It’s no secret that real estate in Atlanta is booming. Construction on the BeltLine and residential high-rises combine forces to...
The owners of Mixx are in the middle of a series of renovations designed to make the club more comfortable and upscale — something they believe is lacking in LGBT Atlanta’s nightlife scene.
The bar first opened in 2009 as one of the only non-smoking venues in Midtown and has since become a popular after-work destination.
The 3,200 square-foot club features a large dance floor, two bars, a covered outdoor area and a wall-sized projection system that plays music videos.
Mixx hosts a variety of weekly events, including local pianist David Reeb, Texas Hold’em Poker and the weekly Grown and Sexy Party, but the bar’s owners are planning a series of upcoming events they hope will make Mixx a local nightlife fixture.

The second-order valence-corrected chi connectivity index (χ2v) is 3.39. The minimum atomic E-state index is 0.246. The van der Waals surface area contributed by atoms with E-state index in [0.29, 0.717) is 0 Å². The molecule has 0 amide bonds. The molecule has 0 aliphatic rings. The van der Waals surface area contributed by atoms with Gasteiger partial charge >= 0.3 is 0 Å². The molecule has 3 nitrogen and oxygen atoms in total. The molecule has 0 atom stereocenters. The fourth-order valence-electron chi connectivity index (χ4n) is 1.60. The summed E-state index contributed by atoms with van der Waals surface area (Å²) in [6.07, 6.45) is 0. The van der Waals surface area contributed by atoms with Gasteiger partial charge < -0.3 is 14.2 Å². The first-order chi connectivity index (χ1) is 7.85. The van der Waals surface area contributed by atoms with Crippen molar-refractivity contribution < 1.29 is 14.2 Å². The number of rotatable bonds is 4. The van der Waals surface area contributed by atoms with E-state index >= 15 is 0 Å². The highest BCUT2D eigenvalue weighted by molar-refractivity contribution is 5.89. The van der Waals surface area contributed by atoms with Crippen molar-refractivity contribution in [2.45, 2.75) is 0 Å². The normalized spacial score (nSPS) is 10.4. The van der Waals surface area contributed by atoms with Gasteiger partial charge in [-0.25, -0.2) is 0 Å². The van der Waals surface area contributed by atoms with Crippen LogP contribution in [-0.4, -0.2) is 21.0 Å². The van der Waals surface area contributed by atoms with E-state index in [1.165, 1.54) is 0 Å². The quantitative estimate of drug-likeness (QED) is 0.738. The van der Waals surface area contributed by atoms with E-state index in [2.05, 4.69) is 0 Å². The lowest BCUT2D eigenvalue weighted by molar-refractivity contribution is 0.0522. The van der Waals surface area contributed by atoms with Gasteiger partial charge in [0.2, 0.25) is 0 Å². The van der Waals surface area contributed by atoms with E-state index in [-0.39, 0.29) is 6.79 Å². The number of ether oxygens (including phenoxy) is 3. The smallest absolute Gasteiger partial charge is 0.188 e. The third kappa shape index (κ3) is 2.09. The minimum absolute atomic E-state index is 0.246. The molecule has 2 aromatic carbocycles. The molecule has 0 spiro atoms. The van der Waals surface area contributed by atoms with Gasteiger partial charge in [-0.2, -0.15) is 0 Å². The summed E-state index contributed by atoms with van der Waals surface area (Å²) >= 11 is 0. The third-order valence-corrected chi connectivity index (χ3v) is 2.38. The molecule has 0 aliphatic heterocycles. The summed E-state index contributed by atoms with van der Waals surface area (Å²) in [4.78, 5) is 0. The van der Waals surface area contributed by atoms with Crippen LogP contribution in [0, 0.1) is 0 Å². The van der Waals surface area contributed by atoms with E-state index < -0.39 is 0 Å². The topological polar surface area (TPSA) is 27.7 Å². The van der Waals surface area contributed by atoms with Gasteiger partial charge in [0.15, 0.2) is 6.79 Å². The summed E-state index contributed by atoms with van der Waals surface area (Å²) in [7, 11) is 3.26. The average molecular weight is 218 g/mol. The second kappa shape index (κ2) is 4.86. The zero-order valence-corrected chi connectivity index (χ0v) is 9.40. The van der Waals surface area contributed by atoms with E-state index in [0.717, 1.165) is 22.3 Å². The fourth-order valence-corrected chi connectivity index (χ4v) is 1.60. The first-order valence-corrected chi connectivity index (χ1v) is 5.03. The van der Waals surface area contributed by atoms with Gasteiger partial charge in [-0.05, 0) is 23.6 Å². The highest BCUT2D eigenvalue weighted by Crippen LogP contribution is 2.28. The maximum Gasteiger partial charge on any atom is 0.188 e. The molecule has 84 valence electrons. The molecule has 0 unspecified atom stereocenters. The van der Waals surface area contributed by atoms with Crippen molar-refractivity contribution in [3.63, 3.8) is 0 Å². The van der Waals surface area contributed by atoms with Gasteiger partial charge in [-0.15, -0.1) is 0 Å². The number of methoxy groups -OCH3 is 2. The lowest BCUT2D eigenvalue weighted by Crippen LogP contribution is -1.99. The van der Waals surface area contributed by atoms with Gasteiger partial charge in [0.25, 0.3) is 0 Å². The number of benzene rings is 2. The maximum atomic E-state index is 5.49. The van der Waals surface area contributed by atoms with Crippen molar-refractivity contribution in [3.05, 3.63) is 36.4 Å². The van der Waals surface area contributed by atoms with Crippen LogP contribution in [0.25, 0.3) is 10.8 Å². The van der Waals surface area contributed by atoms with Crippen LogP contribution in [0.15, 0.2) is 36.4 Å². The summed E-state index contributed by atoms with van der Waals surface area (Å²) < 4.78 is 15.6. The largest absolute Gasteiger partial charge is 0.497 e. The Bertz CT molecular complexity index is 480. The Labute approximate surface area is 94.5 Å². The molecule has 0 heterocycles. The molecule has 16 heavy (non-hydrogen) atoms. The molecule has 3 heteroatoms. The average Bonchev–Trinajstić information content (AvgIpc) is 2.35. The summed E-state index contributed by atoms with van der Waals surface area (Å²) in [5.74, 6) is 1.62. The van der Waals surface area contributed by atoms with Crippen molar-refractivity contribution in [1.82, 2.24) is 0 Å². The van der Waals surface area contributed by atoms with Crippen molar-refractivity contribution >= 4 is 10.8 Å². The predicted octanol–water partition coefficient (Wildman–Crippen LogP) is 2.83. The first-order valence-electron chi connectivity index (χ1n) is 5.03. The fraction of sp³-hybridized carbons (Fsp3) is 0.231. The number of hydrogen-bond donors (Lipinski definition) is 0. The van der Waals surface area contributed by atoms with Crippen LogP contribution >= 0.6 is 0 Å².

Lily Tomlin gave gay comic Leslie Jordan some sage advice not long ago about his one man shows across the country. She told him no one cared about the sets he often brings along with him – what they wanted to see is him simply tell his stories. He returns to Mixx on Thursday to do just that with his new show, “Stories I Can’t Tell Mama.”
As he was picking material for his latest appearance in the ATL, Jordan thought about the notion he’s had for a while – that gay men just eventually become their mothers. Using slides and show and tell, he recounts his own relationship with his mother in Chattanooga in “Stories” and how their relationship has changed over time, especially since coming out to her.
“It’s a perfect show to do around Mother’s Day,” he says.
What happens when a high school senior takes a university writing class and falls in love with a fellow student who just happens to be a vampire? Find out as Brushstrokes hosts Atlanta author K. Murry Johnson reading his debut novel, "Image of Emeralds and Chocolate," at Mixx on Thursday night.
Johnson spent years writing the gay vampire love story while also pursuing his technology career. He chatted with GA Voice about the writing process, what makes vampires so compelling, and how two greats of black gay literature helped inspire him.
Your novel, “Image of Emeralds and Chocolate,” was years in the making. What is it like to finally have the book in the hands of readers?